At age 14, school for him suddenly became readin’, writin’ and … a right hook.
“I was on detention for fighting in my school and the professor in charge of discipline – Leoncio Valderrama – he knew I liked boxing so he took me to a fight club downtown,” Daniel Meza-Cuadra recalled of that day in Lima, Peru when his education added a fistic component.
Meza-Cuadra was coming from one of Lima’s most affluent neighborhoods — Miraflores — which he compared to “living in Oakwood or Centerville.”
“The gym was a scary experience at the time,” he said with a smile. “We walked in and it was an old school place with wood floors and tough-looking dudes – lots of them poor, poor, poor – and there were people looking in from outside.
“And when we walk in, my professor knows the coach and yells, ‘I have this guy from Miraflores and he can beat anybody up!’
“That was my introduction and I got beat up that day. I went back the next day and the next and the next and I learned and I fell in love with boxing.”
Today, more than four decades later that love affair is as strong as ever.
Meza-Cuadra owns and is the head trainer at the DMC Boxing Academy on Miamisburg Centerville Road (725) near McEwen Road.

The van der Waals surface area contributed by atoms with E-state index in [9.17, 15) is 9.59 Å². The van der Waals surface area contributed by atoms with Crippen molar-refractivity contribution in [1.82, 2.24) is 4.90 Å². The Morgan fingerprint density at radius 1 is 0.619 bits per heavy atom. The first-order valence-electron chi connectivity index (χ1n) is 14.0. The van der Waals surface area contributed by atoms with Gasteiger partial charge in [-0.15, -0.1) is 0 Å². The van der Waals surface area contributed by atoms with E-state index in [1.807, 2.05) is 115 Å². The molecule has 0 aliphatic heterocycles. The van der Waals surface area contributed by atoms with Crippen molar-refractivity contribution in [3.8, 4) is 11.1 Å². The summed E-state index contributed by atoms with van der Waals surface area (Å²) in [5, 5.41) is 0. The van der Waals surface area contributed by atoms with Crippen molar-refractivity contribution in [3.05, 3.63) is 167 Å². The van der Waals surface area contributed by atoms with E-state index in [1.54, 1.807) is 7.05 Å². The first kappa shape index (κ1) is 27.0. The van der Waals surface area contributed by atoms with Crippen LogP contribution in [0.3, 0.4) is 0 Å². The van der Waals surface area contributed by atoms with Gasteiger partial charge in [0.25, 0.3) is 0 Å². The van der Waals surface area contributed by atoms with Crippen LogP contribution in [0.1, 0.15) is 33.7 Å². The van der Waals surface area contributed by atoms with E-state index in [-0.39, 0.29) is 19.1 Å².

Walk into the place and you are met by a corridor of heavy bags that hang sentry-like and lead to a 16 by 16 foot ring. In the back is a speed bag and some heavy tires for old school lifting. On the wall an assortment of multi-colored boxing gloves hang not far from a collection of fight memorabilia.
There are Muhammad Ali posters — one proclaiming “I’m so fast last night I turned off the light switch in my bedroom and was in bed before the room was dark” – photos of boxers such as Sugar Ray Robinson, Carmen Basilio, Alexis Arguello and Aaron Pryor and a framed pair of Roberto Duran trunks.
Throughout the day you might find anyone from 5-year-old kids to business professionals to 73-year-old senior citizens – men and women – working out to simply get fit and never trading punches.